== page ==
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The Pocket magazine of classic and polite literature. [Continued ..., Volumen 9
Vista completa - 1822
affection appeared arms attention beauty became become bird body breath bright called cause circumstances continued dead dear death delight earth entered eyes face fair father fear feel fire followed frequently give hand happy head hear heard heart heaven hope hour human imagination Italy kind lady land leave length less letter light live look lord lost manner matter means mind morning nature never night o'er object once passed passion perhaps person pleasure poor present reason received remained rest rise round scene seemed seen side smile soon soul sound spirit sweet tears tell thee thing thou thought tion took trees turned voice whole wife wind wish woman young youth
Página 265 - Roll on, thou deep and dark blue ocean, roll! Ten thousand fleets sweep over thee in vain ; Man marks the earth with ruin — his control Stops with the shore ; upon the watery plain The wrecks are all thy deed, nor doth remain A shadow of man's ravage, save his own, When, for a moment, like a drop of rain, He sinks into thy depths with bubbling groan, Without a grave, unknelled, uncoffined and unknown.
Página 196 - is the key of heaven and of hell; a drop of blood shed in the cause of God, a night spent in arms, is of more avail than two months of fasting and prayer; whosoever falls in battle, his sins are forgiven; at the day of judgment his wounds shall be resplendent as vermilion, and odoriferous as musk; and the loss of his limbs shall be supplied by the wings of angels and cherubim.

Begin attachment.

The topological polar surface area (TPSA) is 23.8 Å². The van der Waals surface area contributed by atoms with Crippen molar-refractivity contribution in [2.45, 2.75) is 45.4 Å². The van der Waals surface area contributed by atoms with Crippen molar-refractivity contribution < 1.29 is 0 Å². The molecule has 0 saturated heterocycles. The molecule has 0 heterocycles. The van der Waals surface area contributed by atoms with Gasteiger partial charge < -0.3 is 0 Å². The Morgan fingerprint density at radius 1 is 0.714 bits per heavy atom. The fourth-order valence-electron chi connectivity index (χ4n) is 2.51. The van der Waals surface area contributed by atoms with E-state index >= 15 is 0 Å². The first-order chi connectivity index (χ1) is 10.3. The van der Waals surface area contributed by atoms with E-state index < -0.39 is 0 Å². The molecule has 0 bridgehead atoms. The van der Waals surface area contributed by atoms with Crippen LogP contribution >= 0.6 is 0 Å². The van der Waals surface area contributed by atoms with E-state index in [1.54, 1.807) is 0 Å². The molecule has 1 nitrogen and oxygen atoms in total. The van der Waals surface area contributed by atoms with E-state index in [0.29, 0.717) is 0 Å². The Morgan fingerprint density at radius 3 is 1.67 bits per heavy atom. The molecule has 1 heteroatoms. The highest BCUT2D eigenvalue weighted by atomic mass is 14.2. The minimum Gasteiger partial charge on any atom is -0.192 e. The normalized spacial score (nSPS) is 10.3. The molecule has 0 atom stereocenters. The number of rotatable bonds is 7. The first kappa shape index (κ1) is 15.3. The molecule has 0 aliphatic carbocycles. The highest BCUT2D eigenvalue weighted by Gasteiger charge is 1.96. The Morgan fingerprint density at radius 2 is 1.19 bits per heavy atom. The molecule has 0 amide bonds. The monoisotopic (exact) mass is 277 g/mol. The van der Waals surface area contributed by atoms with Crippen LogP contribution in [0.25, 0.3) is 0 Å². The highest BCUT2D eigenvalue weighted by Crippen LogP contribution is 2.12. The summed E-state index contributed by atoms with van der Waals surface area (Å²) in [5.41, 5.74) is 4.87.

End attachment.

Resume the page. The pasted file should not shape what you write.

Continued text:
Página 150 - For while with their knife which they hold in one hand they cut the meate out of the dish, they fasten their forke which they hold in their other hand upon the same dish...
Página 259 - There is a pleasure in the pathless woods, There is a rapture on the lonely shore. There is society where none intrudes, By the deep sea, and music in its roar; I love not man the less, but nature more...
Página 69 - And the king was much moved, and went up to the chamber over the gate, and wept: and as he went, thus he said, O my son Absalom, my son, my son Absalom!
Página 3 - Thou need'st nor helm nor cuirass, now, —Beyond the Grecian hero's boast, — Thou wilt not quail thy naked brow, Nor shrink before a myriad host, — For head and heel alike are sound, A thousand arrows cannot wound ! Thy mother is not in thy dreams, With that wild...
Página 42 - He seems indeed to be the model of that perfect character, which, under the denomination of a sage or wise man, philosophers have been fond of delineating, rather as a fiction of their imagination, than in hopes of ever seeing it really existing...
Página 258 - Almighty's form Glasses itself in tempests; in all time, Calm or convulsed; in breeze or gale or storm, Icing the pole, or in the torrid clime Dark-heaving, boundless, endless, and sublime, — The image of Eternity, the throne Of the Invisible; even from out thy slime The monsters of the deep are made; each zone Obeys thee; thou goest forth, dread, fathomless, alone.